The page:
Sigma SD Quattro H – Hands On Review

The SD Quattro H is a camera that’s advanced but also frustrating, simply because it’s so unique. It makes you work, but it pays dividends in the form of stunning image quality.



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33 thoughts on “Sigma SD Quattro H – Hands On Review

  • June 1, 2017 at 11:03 pm

    Giving any modern camera the "SD" product name is just retarded. It's like they're trying to make it less appealing.

  • June 2, 2017 at 3:41 am

    Not for me but it's good to see a manufacturer trying something new

  • June 2, 2017 at 10:52 am

    Great review. Looks like an interesting option which I would never be able to buy! 😀

  • June 3, 2017 at 3:04 pm

    Great review. Thanks for hitting the nail on the head. I too shoot in the Gorge and have wanted to throw my SD14 in the river a few times when it screws up. But I don't because when you get it right with X3 there is something so special about the shots. You just won't understand it until you experience the look. Especially when you print it big and put it on the wall.

  • June 27, 2017 at 8:12 pm

    seems to be like every other sigma camera – outstandingly good in the studio to produce large format images at a pricetag much below what you would have at hasselblad but total nonsense outside of that setting.

  • August 15, 2017 at 12:33 pm

    A fair taster review. Funny thing is most 'main-stream' reviewers of these Sigma cameras seem to like dwelling on what they are not good at – always looking for the holy grail. Anyway I'm quite happy to work within its strengths – as in the end I'm after the superior resolving and colour clarity it can offer. I use a Nikon DLSR for more every day material – or indeed an iPhone – whatever is more convenient at the time.

  • August 28, 2017 at 8:17 am

    Definitely a camera for product photography! No unnecessary gimmicks – just pure shots and that's it!

  • September 29, 2017 at 7:43 am

    I think most of us already heard a brief history of Foveon sensor and the spec of this camera. Can you put some side by side image quality comparison with full frame cmos sensor cameras? I think most people are curious and want to see the power of Foveon sensor.

  • October 11, 2017 at 5:22 am

    You are good Man, i can feel.
    GOD bless you.

  • November 5, 2017 at 11:34 am

    I think of it as medium format camera quality without the snobbery and price.

  • November 11, 2017 at 10:00 am

    I have been shooting SIGMA DSLRS exclusively for about ten years now (since the SD14, though my most recent one is the SD1 Merrill – I haven't even seen the quattro up close) and while you are right that high ISO performance is – in absolute terms – abysmal, I'd say that the noise, while clearly strong and present from ISO 200 upwards, doesn't look as terrible as it does on a Bayer sensor, and up to ISO 800, or on short exposures even 1600, has a distinctly analogue, almost film-grain-y feeling to it. Of course up at ISO 6400 the whole thing becomes an unsightly mess of colour blotches, usable for little more than high abstraction B/W, and only for people with experience in processing X3F format images.

    The thing is though, when the sensor is on it is ON. Analogue I mostly shot slide film, and so I am used to getting the exposure just so. Sigmas aren't your fire-and-forget snapshot cameras, nor your rapide fire sports cameras. They are, as you quite rightly said, for the former medium format photographer, the tinkerer, the "pipe-smoking-photographer" as the late, great Fritz Pölking put it.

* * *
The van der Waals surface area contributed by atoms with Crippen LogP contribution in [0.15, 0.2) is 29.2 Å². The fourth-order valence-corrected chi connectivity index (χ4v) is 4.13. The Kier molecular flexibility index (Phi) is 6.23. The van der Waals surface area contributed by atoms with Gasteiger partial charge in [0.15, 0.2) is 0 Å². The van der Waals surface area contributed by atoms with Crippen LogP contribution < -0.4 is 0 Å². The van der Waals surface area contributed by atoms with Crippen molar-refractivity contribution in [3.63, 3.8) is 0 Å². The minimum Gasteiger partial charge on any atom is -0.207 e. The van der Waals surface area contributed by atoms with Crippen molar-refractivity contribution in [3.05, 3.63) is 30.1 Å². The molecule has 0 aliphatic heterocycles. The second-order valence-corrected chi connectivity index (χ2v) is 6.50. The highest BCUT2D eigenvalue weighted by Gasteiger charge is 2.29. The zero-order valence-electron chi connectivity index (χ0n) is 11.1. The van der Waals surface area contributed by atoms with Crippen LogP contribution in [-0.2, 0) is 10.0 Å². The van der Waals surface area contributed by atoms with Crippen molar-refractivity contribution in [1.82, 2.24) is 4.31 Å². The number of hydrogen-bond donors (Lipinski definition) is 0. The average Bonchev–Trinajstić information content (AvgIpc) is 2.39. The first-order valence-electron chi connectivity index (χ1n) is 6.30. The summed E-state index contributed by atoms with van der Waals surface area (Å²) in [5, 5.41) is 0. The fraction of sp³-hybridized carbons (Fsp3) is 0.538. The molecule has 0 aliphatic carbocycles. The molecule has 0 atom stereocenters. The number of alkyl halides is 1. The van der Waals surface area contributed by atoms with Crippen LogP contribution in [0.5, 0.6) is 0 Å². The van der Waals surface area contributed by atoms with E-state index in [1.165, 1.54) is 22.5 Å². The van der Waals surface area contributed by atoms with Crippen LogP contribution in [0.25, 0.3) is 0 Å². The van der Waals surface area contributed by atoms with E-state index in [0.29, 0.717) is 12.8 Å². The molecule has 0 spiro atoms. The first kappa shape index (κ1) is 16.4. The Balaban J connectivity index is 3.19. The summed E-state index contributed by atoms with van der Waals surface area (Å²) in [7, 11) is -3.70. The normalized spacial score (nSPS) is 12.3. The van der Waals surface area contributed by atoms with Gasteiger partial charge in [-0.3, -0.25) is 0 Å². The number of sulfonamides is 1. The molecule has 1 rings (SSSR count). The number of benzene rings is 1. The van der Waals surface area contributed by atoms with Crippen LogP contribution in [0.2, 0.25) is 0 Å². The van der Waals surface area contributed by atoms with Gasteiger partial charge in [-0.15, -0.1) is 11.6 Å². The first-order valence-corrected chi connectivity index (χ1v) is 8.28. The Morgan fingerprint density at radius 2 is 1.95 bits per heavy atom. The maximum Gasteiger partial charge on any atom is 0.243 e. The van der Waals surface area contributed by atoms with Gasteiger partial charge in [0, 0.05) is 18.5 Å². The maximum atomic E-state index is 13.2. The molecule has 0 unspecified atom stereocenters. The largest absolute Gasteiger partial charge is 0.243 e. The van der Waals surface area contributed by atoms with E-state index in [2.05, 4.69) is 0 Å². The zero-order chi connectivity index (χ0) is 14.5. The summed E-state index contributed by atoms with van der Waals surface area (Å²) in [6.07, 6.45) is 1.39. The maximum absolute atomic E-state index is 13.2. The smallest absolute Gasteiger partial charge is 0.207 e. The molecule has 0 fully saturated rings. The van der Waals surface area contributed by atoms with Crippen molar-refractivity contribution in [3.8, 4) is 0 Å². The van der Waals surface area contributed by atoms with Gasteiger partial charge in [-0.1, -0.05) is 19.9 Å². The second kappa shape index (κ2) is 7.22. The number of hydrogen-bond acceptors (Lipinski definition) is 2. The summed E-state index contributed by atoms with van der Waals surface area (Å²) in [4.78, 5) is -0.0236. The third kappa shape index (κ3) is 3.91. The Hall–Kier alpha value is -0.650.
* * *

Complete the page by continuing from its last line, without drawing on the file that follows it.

Sigma's ISO rating for the sensor are a bit off though in my experience. It's often better to underexpose a stop or two, which will save your highlights, keep your blacks black, and still allow you to get truckloads of details from the shadows. The Foveon also tends to get a lot noisier on long exposures, so I have gotten away with -3 EV at times and "pushing" the RAW in SPP, which has yielded better results than the "ideal" exposure.

    SIGMAS are not cameras that will instantly give you great photos, but they are well worth getting to know. I wouldn't exchange mine for any camera in their price range, and if someone offered me their full frame kit in echange for all my sigma gear (for whichever reason), I'd probably say no. I might be enticed to part with it for a Hasselblad, Phase One, or something of the sort, but somehow nobody has made me an offer.

  • November 26, 2017 at 2:08 am

    Autofocus is for people who are to stupid to use manual focus

  • December 25, 2017 at 9:20 pm

    Thanks for warning me off of this camera!

  • January 13, 2018 at 7:06 pm

    Excellent review. If they improve on this camera and release an E-Mount version I would get one

  • April 28, 2018 at 9:49 pm

    Sounds fascinating. I hope they keep developing the concept and find ways to mitigate the camera's faults.

  • September 15, 2018 at 10:38 am

    "This is not the camera for everyone. It is for people who love shooting medium format film"

    100% !

  • September 24, 2018 at 4:59 pm

    i am little confused sorry i am newbie does this camera shoot video or only images

  • February 26, 2019 at 8:10 am

    I'm left eyed only, the eyepiece is in a terrible position for me.

  • March 8, 2019 at 8:42 pm

    That would be great camera for product or food photography, when you have a controlled environment so you don't need to care about iso performance or speed

  • April 17, 2019 at 3:20 am

    So no high ISO, a key feature of large sensor cameras. And I guess its bokeh effect is on APS-H level too. So why? 🤔

  • April 25, 2019 at 2:57 am

    Digital cameras CAN NOT get a red light right (red… It's usually orangish…) IMHO

Comments are closed.